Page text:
In Wolf v. American Cas. Co. of Reading, Pa., 2 Ill. App.2d 124, 118 N.E.2d 777 (1954), a medical expense payment case, insured was out of his automobile, which was involved in a collision, to exchange information at the curb with the driver of the other vehicle when he was struck by a third vehicle, while reaching for a pencil in his own car. In Motor Vehicle Accident Indemnification Corp. v. Oppedisano, 41 Misc.2d 1029, 246 N YS.2d 879 (N.Y.Sup. 1964), insured was out of his vehicle attempting to release it after he had skidded into high snow, when he was struck by an unidentified hit-and-run driver. In Lokos v. New Amsterdam Casualty Co., 197 Misc. 40, 93 N.Y.S.2d 825 (N.Y.Mun.Ct. 1949), insured driver had made an emergency stop to tie on a bumper which had fallen to the pavement. As he leaned over the automobile with the bumper in his hands, he was injured. Held, that he was "upon" the car so that medical payments were payable. Another medical payments provision was held applicable in Christoffer v. Hartford Accident Indemnity Co., 123 Cal.App.2d Supp. 979, 267 P.2d 887 (1954), where insured (a permissive user) was struck by an automobile while changing a wheel on the covered vehicle, being in contact with it. The last case cited in State Farm, supra, is Green v. Farm Bureau Mut. Auto. Ins. Co., 139 W. Va. 475, 80 S.E.2d 424 (1954), holding that a medical payment provision did not extend to an insured who was changing a tire and the automobile jack slipped and fell on his arm.
In this case, Reaves' injury did not occur while he was in proximity with the stalled insured automobile. Although it could be said that his reason for leaving the vehicle was directly related to its breakdown, and for the purpose of securing help, his occupancy of it had ceased. He was two miles away when he was struck by the uninsured vehicle, an incident entirely unrelated to his previous occupancy or use of the brokendown Ford pickup.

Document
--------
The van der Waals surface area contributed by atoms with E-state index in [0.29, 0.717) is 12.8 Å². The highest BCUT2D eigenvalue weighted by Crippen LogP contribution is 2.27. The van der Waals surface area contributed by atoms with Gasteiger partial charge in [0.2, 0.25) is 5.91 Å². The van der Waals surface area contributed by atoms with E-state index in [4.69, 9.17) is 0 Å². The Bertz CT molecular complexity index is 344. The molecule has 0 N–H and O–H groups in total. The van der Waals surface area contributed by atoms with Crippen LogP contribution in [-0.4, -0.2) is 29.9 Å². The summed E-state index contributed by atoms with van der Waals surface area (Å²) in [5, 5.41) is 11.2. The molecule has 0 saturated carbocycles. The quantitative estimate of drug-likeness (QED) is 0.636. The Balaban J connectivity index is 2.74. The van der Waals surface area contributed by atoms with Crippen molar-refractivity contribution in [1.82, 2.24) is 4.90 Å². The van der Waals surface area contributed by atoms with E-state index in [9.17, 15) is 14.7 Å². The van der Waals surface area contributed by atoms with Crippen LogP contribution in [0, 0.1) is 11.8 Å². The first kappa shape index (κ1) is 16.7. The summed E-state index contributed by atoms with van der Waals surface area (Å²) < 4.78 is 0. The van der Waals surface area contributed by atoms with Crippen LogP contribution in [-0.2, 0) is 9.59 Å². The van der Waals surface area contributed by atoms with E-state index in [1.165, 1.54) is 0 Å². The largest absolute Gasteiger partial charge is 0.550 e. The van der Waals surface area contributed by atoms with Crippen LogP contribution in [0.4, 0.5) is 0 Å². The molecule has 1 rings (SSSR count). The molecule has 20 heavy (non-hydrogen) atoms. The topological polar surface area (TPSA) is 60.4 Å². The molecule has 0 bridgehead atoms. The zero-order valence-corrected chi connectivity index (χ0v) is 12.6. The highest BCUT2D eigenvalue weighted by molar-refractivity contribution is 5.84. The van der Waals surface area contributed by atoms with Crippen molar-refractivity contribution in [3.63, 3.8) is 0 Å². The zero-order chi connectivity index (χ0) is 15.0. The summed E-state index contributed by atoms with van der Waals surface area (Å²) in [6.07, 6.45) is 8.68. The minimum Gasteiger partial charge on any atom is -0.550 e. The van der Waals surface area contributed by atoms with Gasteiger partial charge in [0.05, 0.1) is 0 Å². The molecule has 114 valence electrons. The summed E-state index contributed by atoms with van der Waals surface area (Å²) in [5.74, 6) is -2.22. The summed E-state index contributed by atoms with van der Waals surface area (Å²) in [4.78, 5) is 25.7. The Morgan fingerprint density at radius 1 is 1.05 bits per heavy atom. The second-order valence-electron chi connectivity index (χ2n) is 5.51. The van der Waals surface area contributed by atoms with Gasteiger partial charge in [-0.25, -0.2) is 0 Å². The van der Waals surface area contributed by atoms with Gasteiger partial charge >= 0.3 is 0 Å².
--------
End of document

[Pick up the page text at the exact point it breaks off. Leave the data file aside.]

In Point II, Reaves contends that the general liability provision of the policy covering one's negligence in using the vehicle is broader than the uninsured motorist provision on the "occupancy" of the vehicle, and thus the latter is in violation of the uninsured motorist statute, § 379.203 RSMo 1978, and is therefore void. He relies upon Oberkramer v. Reliance Insurance Company, 650 S.W.2d 300 (Mo.App. 1983), where a police officer used his police car as a road block, then left it, and was struck and killed at that scene by an uninsured motorist. It was held that he was using the vehicle within the terms of the uninsured motorist statute. That case is inapposite on its facts. Here, Reaves was not using the Ford pickup at the time he was struck as a pedestrian two miles away from it. If some act of negligence concerning the use of the pickup had occurred at the scene of its breakdown, which would have entitled the uninsured motorist to sue Reaves, the uninsured motorist provision of the policy would have been applicable. But that is not the fact. Any act of negligence occurring at the scene of Reaves' injury could not have involved the use of the pickup — it would have been only a personal act of negligence, not entitling the uninsured motorist to sue Reaves and collect on the policy. This matter was considered in Waltz v. Cameron Mutual Insurance Co., 526 S.W.2d 340, 341 (Mo.App. 1975), where the uninsured motorist provision of the policy specified as "insured" "`the first named natural person and not a corporation, firm or partnership, and, while residents of the same household, the spouse of the first named natural person and the relatives of either.'" Plaintiff was not a person named in the uninsured motorist clause, but was a mere passenger riding in the insured vehicle at the time of her injury caused by an uninsured motorist. She contended, however, that the uninsured motorist provision of the policy violated § 379.203, since it did not include all persons using the automobile with permission as provided in the general liability provision. The court held that plaintiff would not be afforded coverage under the liability portion of the policy because she (being a mere occupant) was not using the automobile within the meaning of that term under the liability section. The court noted that the uninsured motorist could not fasten liability upon plaintiff as a user when she was but a passenger. That situation controls here.
The judgment is affirmed.